In programming, every player must secretly choose and commit their moves for the next 'n' turns. Then each player plays their turns out according to the choices made. The key to Action / Movement Programming is that all players choose and lock in their actions, prior to anyone executing any of their actions. Once all of the actions are locked in, then an execution phase occurs where all of the previously locked in actions are executed. This mechanism relies heavily on a player planning several moves ahead and anticipating what other players, or the game will do that may affect the actions chosen. Often this results in things going spectacularly or amusingly wrong, because the status of the game changed in ways one did not anticipate, or hoped would not happen, before the action is executed. Conversely when a complex series of pre-programmed actions works exactly as anticipated the player's feeling of accomplishment is quite high which makes this both a very frustrating, and very gratifying mechanic.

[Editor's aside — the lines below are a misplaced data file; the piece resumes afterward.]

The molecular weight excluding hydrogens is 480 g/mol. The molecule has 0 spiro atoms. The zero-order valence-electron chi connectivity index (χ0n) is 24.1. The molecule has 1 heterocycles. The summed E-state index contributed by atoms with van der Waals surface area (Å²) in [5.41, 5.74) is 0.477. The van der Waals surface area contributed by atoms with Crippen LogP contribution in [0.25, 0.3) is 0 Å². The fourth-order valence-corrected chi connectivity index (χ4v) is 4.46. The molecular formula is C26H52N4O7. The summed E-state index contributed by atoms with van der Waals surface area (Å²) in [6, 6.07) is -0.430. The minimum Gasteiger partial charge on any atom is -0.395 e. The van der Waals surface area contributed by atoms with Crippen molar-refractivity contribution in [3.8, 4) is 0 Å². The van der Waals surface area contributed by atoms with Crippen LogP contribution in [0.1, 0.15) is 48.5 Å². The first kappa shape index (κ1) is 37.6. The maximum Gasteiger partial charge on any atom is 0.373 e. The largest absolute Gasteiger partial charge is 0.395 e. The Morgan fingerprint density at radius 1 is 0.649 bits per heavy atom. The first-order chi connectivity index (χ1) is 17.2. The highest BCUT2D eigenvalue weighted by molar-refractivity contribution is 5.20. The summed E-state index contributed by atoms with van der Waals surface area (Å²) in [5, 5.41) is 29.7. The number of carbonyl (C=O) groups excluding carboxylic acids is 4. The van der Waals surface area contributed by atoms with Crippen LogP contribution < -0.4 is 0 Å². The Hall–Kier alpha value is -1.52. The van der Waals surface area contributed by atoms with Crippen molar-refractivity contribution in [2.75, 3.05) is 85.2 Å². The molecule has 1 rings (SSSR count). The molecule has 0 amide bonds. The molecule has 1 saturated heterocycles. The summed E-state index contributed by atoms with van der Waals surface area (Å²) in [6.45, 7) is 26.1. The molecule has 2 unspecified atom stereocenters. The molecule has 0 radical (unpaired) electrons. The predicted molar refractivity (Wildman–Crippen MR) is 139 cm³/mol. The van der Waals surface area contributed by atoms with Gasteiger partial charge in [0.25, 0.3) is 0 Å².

Examples of games with a programming mechanic are RoboRally and Dungeon Lords.
Programmed movement games fan